Apparently, some communities are OK with pedophilia. At least, that’s the impression the Vineland, New Jersey, school district has given by failing to intervene in an inappropriate relationship between a teacher and a 13-year-old student.
The minor’s guardian has filed a federal lawsuit, which claims teachers, principals, and administrators “turned a blind eye and deaf ear” to teacher Richard Super’s misconduct.
Super, 36, was arrested in June 2016 and was charged with endangering the welfare of a child for allegedly sending communications of a “sexual nature” to one of his 13-year-old female students.
At the time, Super was placed on paid leave but later resigned in September 2016. In May of this year, he pleaded guilty to fourth-degree cruelty and neglect to children and was sentenced to two years of probation in addition to losing his teaching license.
This particular lawsuit reportedly goes beyond Super and names the Vineland Board of Education, Vineland School District Superintendent Mary Gruccio, Anthony Rossi Intermediate School principal Tammy Monahan, and assistant principal Michael Sullivan as defendants.
Students and teachers allegedly observed Super’s suspicious behavior with the student and notified upper administration, but upon being alerted, they took no action.
The lawsuit claims that one month before Super’s arrest, he was called into principal Monahan’s office and warned that his interactions with the unnamed student “did not seem appropriate.”
The defendants are accused of knowing about Super bringing the student breakfast, sitting with her at lunch, visiting her gym class, communicating with her through email, giving her special attention during class, and having private discussions with her in the hallway.
Investigators found the two had exchanged nearly 4,600 emails within a two-month span. Furthermore, the messages that were sexual in nature were sent and received through a school-issued account.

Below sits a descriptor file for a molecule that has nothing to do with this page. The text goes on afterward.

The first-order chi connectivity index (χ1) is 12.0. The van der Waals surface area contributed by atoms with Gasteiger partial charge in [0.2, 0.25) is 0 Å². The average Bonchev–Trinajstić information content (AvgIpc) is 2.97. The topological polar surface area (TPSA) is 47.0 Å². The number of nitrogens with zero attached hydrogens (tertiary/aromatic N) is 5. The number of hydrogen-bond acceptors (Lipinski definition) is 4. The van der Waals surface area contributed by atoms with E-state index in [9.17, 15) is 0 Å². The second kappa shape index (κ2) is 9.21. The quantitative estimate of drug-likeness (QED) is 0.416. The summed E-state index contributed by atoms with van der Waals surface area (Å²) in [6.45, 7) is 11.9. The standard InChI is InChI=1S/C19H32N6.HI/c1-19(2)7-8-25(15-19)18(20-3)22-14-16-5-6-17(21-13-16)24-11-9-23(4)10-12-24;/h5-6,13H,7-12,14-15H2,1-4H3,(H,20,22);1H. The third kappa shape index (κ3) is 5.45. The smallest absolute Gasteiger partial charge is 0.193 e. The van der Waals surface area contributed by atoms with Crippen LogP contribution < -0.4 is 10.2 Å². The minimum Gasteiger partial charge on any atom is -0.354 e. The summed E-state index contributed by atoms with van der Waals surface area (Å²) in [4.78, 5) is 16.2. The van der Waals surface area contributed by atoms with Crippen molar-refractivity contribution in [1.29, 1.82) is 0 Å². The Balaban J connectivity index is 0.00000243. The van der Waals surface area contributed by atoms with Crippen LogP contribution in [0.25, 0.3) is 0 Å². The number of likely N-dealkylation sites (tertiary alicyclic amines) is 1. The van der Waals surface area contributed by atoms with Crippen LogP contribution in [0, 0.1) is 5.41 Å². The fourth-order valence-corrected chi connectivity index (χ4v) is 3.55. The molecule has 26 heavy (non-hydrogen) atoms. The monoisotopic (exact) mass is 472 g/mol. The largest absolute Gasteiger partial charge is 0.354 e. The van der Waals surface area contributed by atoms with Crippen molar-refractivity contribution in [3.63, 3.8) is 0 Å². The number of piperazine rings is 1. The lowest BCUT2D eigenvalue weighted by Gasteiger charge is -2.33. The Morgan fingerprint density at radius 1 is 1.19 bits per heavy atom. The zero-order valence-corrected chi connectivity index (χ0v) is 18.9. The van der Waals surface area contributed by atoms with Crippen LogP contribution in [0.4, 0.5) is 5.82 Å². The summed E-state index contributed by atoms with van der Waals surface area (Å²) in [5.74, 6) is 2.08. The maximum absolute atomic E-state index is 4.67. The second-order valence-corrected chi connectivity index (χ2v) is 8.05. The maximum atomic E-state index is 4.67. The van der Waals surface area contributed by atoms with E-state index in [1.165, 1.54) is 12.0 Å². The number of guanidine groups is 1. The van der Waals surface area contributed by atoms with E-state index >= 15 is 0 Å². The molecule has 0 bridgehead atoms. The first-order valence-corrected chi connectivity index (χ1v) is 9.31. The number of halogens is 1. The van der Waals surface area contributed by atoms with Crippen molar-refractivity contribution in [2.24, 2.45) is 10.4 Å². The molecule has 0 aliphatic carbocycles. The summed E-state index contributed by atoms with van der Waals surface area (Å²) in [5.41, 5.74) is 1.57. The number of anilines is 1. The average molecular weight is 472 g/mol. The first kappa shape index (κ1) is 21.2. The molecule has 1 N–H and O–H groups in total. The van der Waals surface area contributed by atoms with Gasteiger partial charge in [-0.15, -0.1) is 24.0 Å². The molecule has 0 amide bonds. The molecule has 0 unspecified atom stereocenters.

"While the ex-teacher has been prosecuted, the full measure of justice requires that those who failed to protect this young, vulnerable victim — who is emotionally scarred for life — be held accountable," said Paul R. D'Amato, of the D'Amato Firm, who is representing the student. "We hope to ensure that what happened to our client never happens again."
The district allegedly failed to use its email software monitoring program that could have picked up on the “teacher’s outrageous and prohibited pattern of electronic conduct.” For example, in one of the messages, the student told Super that they were “naked buddies,” which is language that should have been detected by the monitoring software as inappropriate.
As a result of this ordeal, the student is reportedly battling anxiety, depression and post-traumatic stress disorder. The entire situation is sickening, and who knows if Super has a history of this behavior with other young girls that has flown under the radar. If parents can't even trust their children with educators, who can they trust?
Banner/Thumbnail Photo Credit: Flickr, blameless-eyes